POWER PLANT CLOSING
PLEASE KEEP THE TOWERS
We have lived in the area of the St. Johns River Power Park for the last 13 years.
I am happy that it won’t be sending all of that coal smoke into the air.
But there is one thing I will miss:
The cooling towers are visible for miles in all directions.
Regardless of whether we were in a boat, on our motorcycles or inside a car, the cooling towers were always a beacon.
They were a beacon that always said:
“Your home is here.”
So I wish the towers could remain standing somehow — perhaps in a park.
It will be very strange to be without them.
Brian Olson, Jacksonville
KING WOULD HAVE BEEN FOR IT
The Rev. Martin Luther King Jr. was a great civil rights leader.
I wish we had his leadership to fight for our civil rights that are now infringed upon by a federal income/payroll tax system with flaws that include:
• Denial of due process.
• No trial by jury.
• Forced self-incrimination.
• Unreasonable search and seizure.
• A lack of privacy.
• Unequal treatment of citizens.
• Complex and ambiguous laws.
The problem is the 16th Amendment, which enables direct taxation of the individual. With this amendment came:
• America’s first legal income tax.
• The Internal Revenue System.
• Payroll taxes.
• Tax withholding.
Government gained taxing power — and we lost civil rights, freedom and liberty.
Want your civil rights back?
The FairTax Act — H.R. 25 — would eliminate the old tax system and collect the same tax total with a progressive national sales/consumption tax system — and with only one tax refund of most value to the impoverished.
You determine with your spending how much tax you pay and your effective tax rate.
Join the FairTax cause for civil liberty, plus renewed freedom and liberty.
Learn more at www. bigsolution.org.
Paul Livingston, Jacksonville
EQUAL RIGHTS AMENDMENT
FLORIDA MUST RATIFY IT
The Jacksonville Area National Organization for Women applauds state Sen. Audrey Gibson’s reintroduction of the Equal Rights Amendment at the opening of the 2018 Florida Legislature session.
“Equality of rights under the law shall not be denied or abridged by the United States or any state on account of sex.”
This unambiguous statement — known as the Equal Rights Amendment — awaits the passage of two more state legislatures in order to become the law of the land.
It would codify protections that are not currently provided for women in the U.S. Constitution.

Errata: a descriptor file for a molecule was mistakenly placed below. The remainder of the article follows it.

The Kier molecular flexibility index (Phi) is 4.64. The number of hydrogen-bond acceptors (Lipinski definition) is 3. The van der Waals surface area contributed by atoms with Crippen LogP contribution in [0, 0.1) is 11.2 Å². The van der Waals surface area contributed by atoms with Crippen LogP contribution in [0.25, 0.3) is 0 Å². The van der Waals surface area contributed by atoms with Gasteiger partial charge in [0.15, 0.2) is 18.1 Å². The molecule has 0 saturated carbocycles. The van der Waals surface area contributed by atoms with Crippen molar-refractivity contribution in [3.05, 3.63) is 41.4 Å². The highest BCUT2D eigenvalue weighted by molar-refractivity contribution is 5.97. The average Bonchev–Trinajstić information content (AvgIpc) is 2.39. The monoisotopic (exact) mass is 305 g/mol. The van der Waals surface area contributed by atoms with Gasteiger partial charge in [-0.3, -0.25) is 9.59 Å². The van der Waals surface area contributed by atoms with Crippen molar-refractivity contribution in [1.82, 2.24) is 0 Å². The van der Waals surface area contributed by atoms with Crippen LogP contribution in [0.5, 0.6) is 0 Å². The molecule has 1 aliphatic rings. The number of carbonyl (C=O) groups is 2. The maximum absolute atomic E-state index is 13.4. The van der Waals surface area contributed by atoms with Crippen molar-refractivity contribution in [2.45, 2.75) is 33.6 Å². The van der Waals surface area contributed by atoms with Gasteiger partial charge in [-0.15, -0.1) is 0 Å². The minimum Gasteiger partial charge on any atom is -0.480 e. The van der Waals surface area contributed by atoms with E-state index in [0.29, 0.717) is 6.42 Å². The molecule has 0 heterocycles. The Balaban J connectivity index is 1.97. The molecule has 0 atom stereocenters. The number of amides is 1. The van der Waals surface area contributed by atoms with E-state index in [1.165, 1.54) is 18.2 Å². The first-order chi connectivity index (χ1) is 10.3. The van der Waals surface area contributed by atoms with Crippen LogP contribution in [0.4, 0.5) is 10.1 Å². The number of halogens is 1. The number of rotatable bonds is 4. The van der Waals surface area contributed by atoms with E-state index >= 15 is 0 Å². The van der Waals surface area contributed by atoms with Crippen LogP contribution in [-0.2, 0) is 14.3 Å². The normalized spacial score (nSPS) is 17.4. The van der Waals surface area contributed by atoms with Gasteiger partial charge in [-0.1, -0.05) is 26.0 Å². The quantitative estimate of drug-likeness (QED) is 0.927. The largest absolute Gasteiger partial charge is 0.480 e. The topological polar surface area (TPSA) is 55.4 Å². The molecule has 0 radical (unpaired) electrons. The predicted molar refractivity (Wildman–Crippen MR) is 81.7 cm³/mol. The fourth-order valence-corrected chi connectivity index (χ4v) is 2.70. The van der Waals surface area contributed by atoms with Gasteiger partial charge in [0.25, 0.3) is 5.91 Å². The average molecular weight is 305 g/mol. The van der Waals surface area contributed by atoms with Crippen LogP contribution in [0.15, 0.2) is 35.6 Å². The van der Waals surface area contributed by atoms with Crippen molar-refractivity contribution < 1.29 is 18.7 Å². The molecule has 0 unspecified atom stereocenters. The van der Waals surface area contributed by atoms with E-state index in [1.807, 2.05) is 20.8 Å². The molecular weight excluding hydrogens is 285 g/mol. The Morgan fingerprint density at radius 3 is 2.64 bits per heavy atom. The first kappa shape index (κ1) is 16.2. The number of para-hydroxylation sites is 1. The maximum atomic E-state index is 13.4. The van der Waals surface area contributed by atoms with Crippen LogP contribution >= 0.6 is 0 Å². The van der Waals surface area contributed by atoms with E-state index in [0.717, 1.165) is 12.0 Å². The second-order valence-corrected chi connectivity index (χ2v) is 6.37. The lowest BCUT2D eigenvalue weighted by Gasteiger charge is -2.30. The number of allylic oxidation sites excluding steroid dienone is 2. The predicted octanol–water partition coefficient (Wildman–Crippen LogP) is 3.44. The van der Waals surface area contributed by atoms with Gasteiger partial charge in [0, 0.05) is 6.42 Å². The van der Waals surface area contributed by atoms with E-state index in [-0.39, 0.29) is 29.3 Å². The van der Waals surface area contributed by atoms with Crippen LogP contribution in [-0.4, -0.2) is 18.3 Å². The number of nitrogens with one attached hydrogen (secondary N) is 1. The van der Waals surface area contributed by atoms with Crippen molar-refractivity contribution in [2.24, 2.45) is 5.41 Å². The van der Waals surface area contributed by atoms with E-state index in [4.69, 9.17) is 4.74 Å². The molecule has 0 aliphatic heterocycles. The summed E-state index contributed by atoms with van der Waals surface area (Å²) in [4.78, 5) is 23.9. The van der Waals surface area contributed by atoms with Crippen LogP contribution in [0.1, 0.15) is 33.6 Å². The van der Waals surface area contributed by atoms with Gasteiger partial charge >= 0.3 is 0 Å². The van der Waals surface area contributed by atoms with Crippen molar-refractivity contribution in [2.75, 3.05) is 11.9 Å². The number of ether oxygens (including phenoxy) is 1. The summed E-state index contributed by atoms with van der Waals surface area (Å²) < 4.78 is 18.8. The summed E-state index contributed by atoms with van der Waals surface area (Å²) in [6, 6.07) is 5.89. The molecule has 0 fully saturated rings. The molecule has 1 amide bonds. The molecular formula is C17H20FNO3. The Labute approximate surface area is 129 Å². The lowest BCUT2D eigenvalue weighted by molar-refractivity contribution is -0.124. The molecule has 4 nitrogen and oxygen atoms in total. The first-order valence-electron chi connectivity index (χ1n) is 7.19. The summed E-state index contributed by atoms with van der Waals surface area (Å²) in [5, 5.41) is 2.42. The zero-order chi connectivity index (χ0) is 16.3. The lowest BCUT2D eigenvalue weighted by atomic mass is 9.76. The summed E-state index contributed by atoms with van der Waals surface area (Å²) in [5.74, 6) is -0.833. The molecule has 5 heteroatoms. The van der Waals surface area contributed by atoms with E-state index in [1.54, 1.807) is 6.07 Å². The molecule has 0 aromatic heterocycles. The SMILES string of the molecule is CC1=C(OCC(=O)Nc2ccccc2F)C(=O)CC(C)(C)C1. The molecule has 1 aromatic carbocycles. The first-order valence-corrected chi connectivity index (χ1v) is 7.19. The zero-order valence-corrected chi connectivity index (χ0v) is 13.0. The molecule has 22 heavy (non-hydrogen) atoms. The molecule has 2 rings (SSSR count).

Here in Florida, Equal Rights Amendment supporters have lobbied, marched, rallied and provided education and data to gain passage since 1972.
The same nonsensical bathroom-centered arguments designed to limit equality for LGBTQI people have been used to block the Equal Rights Amendment.
In 2018, women still experience income inequity — with particular consequences for women of color and Latinas.
Sexual harassment and all forms of violence against women continue to take place at frightening levels.
Women are underrepresented in the political halls of power — from the local to the federal level.
Reproductive health care is being whittled away with limits to coverage from childbirth to birth control.
Abortion rights are at risk as service providers are targeted for senseless regulations and mounting restrictions.
In 2017, Nevada became the latest state to ratify the Equal Rights Amendment.
More avenues to protect the rights of women are needed.
Our state legislators must understand how important this legislation is for our daughters, our sisters, our nieces, our mothers and our granddaughters.
And for ourselves.
Let Florida finally ratify the Equal Rights Amendment.
Judy Sheklin, president,
Jacksonville Area NOW,
THE BIRTH OF JESUS
The recent column “So what if Jesus had not been born?” has resulted in some very thought-provoking responses.
The most recent response described Christianity’s proud history while also reminding the Ponte Vedra Freethinkers of the benefits of Christianity.
As the daughter of a clergyman, I was raised in a religious household. And I am an active member of my congregation. But I have been somewhat of a freethinker all my life.
And this is what I got out of the Ponte Vedra Freethinkers’ response:
It did not deny the importance of the influence of Jesus.
Instead, it pointed out that what Jesus preached were Judeo-Christian values and that other religions and individuals also profoundly influenced millions of people in similar ways.
This is well-rounded history.
And I applaud that point of view.
The Freethinkers were also not pleased about being called “dreaded secular progressives” in a previous column written by Scott Powell.
But what moral, kind people would want to be called “dreaded”?
In a nation more deeply divided than ever, it is essential that we respect the choices we make regarding religion.
I’m pleased that the Times-Union chose to publish different sides of an issue that is an integral part of so many lives.
Rhoda London, Jacksonville